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She is tiny, five-foot-nothing, wearing jeans, brogues and a T-shirt, the only vestige of her stardom being a Prada bag in the corner of the room. “But the good thing now is that you can be forgotten very quickly,” she says, brightening.

She has a goofy, endearing laugh that is like a drain and entirely at odds with her fine, elfin beauty. The actress has fond memories of her early career; times were far more innocent than they are now. “You know if you stop working for five years you are done. So I think that is reassuring.” She hasn’t worked for a year and a half now, and though she is about to start shooting a film with Bérénice Bejo, the award-winning star of The Artist, Tautou seems to prefer the medium of theatre.

The subject of boyfriends is off-limits, though she does tell me, with a dirty laugh, that “for a couple to last you need an honest camaraderie and solid eroticism”. Before we part company we talk a bit more about Mood Indigo, which was based on a book, Boris Vian’s L’Ecume des Jours, a cult classic in France. Europe has been a place of battles and political intrigue for centuries.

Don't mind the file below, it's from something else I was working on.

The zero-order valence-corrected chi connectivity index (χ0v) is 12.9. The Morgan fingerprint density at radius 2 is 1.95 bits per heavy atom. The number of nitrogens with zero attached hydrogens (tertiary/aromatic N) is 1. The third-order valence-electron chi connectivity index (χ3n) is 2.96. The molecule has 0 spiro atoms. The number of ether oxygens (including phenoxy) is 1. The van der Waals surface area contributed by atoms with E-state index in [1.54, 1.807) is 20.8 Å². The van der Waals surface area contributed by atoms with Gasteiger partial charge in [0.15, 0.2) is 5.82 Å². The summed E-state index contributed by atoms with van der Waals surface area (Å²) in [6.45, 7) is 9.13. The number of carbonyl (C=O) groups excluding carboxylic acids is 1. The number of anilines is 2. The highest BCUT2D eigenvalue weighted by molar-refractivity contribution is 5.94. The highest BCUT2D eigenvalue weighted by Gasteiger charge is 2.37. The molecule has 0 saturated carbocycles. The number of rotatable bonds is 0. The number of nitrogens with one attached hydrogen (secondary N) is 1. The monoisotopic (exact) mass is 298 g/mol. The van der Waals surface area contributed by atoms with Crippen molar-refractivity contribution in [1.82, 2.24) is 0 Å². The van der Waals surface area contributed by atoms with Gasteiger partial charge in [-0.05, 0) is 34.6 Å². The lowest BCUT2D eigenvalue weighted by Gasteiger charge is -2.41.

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“Well, I can’t say I use this kind of vocabulary,” she says with a laugh.

And after that, I really decided to keep it quieter.” She mimes zipping her lips. I let the wave go and I refound my life slowly.” If Amélie had happened now, in the age of social networking, “I would have moved to the moon.” Again, that delightfully gawky laugh. But I am a very independent person so I don’t need someone to carry my bag.” Tautou was born in central France, the daughter of a dental surgeon and a teacher. And I get the impression that eight years old is exactly the age Audrey Tautou feels most of the time. To read more from Stella magazine, visit The Big Short, the film adaptation of Michael Lewis' book of the same name about the causes of the financial crisis, opens in UK cinemas this weekend.

“If I had had to live my life on the internet like that…” Tautou shakes her little head. She has a brother and two sisters and sees them a lot. “I am very attached to this idea of family,” is all she will say. “...destroy the traditional ceremony of film-making. How will the story stack up against the greatest films about business?

” “You weren’t like this when you were younger,” he says to Tautou’s character.

“But when I was younger I didn’t know what I wanted,” she replies.

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